Updated news on the Gambino, Genovese, Bonanno, Lucchese and Colombo Organized Crime Families of New York City.

Friday, September 18, 2009

Biggest "Rats" in LCN History - Part 2

ANTHONY ROTONDO--Anthony Rotondo’s father, Vincent, was a captain in the New Jersey-based DeCavalcante family, but he wanted his son to be a lawyer. Rotondo initially started down that path, picking up a degree in business administration from St. Francis College in Brooklyn. But the lure of the mob soon beckoned, and his father ultimately proposed his son for membership.
Then in 1988, his father was gunned down as he sat in his car outside his Bath Beach, Brooklyn home. The younger Rotondo assumed his father’s position, but turned informant in 1999 after nearly the entire hierarchy of the family was arrested,. He claimed he did so in part because of building resentment over his father’s murder.

ALADENA 'JIMMY THE WEASEL' FRATIANNO--The first gangster to testify in a criminal trial against his former peers, Fratianno became an informant in 1978 after admitting a role in the murder of an Irish gangster named Danny Green. He confessed to committing five murders and participating in 6 others, and testified against Colombo crime family boss Carmine Persico, Genovese crime family boss Frank “Funzi” Tieri, and Chicago crime boss Joe Ayuppa.
He appeared in a famous photo of Frank Sinatra with Carlo Gambino and other gangsters at the Westchester Premier Theater in Tarrytown, testifying that he wasn’t very impressed by Sinatra. He later penned two books about his exploits. Fratianno died in 1993, at age 79, at an undisclosed location with an assumed name.

JOE VALACHI--The first major Mafia turncoat, this drug-dealing soldier in the family of Vito Genovese introduced the term ‘la cosa nostra’ (meaning ‘this thing of ours’) to the English lexicon. He turned informant after learning that his boss had decided he had to go, and signaled his decision with an infamous “kiss of death” in the federal pen in Atlanta, Georgia.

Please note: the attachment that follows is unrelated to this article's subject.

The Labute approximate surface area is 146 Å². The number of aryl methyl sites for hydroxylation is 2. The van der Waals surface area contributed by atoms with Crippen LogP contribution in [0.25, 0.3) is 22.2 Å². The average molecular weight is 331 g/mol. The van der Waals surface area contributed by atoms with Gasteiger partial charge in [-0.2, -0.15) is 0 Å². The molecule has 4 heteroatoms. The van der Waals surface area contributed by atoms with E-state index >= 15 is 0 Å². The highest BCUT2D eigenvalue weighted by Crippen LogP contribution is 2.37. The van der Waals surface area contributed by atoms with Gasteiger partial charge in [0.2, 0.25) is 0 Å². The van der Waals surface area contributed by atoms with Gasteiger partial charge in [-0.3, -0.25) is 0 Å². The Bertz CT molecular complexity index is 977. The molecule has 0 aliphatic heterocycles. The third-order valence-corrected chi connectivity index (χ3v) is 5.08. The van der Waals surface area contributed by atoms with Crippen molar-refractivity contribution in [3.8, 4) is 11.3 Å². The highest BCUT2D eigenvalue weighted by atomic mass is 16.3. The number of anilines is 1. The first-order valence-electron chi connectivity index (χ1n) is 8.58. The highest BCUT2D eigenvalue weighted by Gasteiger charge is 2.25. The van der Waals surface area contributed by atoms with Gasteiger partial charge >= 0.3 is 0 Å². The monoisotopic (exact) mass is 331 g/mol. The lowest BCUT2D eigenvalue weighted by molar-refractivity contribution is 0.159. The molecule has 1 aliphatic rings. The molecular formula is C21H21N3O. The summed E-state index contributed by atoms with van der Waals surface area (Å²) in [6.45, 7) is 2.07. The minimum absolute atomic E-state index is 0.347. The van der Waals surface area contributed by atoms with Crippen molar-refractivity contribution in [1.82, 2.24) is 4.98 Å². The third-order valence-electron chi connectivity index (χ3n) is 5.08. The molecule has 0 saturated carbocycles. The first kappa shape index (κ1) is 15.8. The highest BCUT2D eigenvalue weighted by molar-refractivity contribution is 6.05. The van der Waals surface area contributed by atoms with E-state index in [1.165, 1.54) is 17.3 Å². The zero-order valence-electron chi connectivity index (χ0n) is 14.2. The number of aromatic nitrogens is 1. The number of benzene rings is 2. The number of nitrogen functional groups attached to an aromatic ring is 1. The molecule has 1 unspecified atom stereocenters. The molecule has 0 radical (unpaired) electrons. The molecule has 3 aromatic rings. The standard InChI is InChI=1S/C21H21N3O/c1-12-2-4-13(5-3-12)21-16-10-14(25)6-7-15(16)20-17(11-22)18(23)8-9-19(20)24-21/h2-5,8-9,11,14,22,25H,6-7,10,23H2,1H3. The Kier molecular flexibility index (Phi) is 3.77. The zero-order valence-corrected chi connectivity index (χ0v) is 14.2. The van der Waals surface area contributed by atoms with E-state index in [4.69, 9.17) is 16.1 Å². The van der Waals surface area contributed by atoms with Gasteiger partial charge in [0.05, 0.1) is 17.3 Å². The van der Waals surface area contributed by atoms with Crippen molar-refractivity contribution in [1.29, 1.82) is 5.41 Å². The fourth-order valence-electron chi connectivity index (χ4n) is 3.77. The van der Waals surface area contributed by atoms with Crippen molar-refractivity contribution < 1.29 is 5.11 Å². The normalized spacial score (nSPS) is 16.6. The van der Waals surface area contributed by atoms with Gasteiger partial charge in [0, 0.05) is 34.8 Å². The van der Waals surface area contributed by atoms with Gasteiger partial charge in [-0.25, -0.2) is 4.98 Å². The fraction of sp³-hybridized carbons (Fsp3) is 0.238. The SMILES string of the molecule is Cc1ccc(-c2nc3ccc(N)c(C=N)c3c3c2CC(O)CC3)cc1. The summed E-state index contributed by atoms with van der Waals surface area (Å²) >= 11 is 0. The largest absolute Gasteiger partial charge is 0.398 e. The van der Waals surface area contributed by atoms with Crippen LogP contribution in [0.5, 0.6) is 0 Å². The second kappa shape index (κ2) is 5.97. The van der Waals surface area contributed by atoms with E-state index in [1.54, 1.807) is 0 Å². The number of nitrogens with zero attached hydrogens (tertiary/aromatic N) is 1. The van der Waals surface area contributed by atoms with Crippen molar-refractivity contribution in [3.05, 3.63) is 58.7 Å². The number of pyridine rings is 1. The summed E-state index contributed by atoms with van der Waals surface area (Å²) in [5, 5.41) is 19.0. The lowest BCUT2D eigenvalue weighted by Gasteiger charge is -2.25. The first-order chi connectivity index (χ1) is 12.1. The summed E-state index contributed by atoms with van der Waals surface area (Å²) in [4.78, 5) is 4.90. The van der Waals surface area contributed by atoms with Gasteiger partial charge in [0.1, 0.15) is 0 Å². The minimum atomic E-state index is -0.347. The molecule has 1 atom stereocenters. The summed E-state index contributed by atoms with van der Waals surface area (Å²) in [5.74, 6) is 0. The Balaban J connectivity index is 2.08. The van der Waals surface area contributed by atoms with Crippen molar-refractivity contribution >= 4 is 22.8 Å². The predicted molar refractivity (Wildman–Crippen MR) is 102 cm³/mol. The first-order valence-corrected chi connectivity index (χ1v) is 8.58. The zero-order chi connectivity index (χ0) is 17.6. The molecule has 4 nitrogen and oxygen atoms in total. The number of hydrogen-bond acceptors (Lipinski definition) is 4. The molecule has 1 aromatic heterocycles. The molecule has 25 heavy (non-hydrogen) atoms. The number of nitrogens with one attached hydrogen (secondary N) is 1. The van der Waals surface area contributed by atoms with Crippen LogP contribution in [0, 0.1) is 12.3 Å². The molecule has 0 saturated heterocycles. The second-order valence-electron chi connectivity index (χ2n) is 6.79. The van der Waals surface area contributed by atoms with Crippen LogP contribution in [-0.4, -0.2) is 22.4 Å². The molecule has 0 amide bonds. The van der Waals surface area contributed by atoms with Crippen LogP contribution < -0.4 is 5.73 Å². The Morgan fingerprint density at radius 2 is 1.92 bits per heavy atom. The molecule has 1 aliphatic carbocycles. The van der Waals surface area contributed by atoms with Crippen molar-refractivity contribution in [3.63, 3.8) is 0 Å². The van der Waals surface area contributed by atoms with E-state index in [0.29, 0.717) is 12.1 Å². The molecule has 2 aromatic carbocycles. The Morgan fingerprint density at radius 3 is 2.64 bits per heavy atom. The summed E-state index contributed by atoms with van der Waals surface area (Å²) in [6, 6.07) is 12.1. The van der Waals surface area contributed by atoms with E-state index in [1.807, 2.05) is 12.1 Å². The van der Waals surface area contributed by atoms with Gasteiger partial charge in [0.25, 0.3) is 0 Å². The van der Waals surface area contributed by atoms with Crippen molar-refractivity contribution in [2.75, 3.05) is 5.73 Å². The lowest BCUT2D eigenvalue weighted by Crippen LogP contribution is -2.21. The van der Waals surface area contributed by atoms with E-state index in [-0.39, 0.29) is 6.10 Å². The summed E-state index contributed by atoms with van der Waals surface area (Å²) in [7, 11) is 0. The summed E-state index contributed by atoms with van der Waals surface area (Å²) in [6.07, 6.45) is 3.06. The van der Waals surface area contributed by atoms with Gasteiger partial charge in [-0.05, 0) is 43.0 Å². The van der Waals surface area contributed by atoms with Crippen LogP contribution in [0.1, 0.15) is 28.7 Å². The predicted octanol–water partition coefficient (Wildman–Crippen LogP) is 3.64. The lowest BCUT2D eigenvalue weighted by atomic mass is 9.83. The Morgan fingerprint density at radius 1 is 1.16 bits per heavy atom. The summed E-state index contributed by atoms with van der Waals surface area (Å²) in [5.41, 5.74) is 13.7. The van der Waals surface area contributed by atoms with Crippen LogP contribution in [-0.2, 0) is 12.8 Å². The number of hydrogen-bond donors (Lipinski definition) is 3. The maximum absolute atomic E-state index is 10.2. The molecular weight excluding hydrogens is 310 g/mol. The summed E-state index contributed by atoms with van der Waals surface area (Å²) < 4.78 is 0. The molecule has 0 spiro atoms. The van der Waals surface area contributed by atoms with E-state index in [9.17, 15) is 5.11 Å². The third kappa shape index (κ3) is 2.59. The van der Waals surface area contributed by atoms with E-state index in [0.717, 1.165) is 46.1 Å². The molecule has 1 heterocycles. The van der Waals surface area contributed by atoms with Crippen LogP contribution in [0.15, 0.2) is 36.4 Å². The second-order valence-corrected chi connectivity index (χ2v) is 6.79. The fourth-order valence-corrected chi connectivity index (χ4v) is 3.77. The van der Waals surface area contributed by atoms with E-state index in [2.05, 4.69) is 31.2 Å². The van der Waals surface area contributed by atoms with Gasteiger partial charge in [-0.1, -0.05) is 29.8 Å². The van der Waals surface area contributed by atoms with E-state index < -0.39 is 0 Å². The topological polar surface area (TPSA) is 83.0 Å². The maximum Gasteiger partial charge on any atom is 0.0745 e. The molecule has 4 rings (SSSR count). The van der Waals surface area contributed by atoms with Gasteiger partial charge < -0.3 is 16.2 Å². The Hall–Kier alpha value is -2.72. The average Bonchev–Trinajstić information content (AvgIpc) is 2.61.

Attorney General Robert Kennedy called his testimony “the biggest intelligence breakthrough yet in combating organized crime.” His evidence never directly convicted a single mobster, but his 1963 televised appearance at a Senate committee investigating organized crime lifted the veil on the Mafia in America.
He tried but failed to hang himself in his cell and ultimately died of a heart attack in 1971, at the age of 67.

JOSEPH MASSINO--Massino became the first sitting boss in Mafia history to turn informant. The longtime head of the Bonnano family, Massino was notoriously security conscious, instructing his subordinates to refer to him merely by tugging on their earlobe.
Things started to go bad for Joe when his brother-in-law and underboss, Salvatore “Good Looking Sal” Vitale, testified against him. Shortly after his 2004 conviction on racketeering charges that would have put him in prison for life, Massino decided to become an informant. He taped his underlings in prison threatening to kill a prosecutor.

GREG SCARPA SR.--The “Grim Reaper” stayed on the streets of Brooklyn for years, secretly providing information on his Mafia peers to the FBI. The relationship went back to the 1950s, and included a remarkable incident in which Scarpa—a homicidal maniac who’s believed to be involved in upwards of 50 murders—was sent to Philadelphia, Miss. to solve the disappearance of three civil rights workers.
Ultimately, one of his FBI handlers, R. Lindley DeVecchio, was charged but acquitted of providing info to Scarpa that was used to kill his rivals. Scarpa died in 1994 of AIDS he got from tainted blood donated by a fellow gangster.
Pictured: Gregory Scarpa Sr. & Linda (Schiro) Scarpa.


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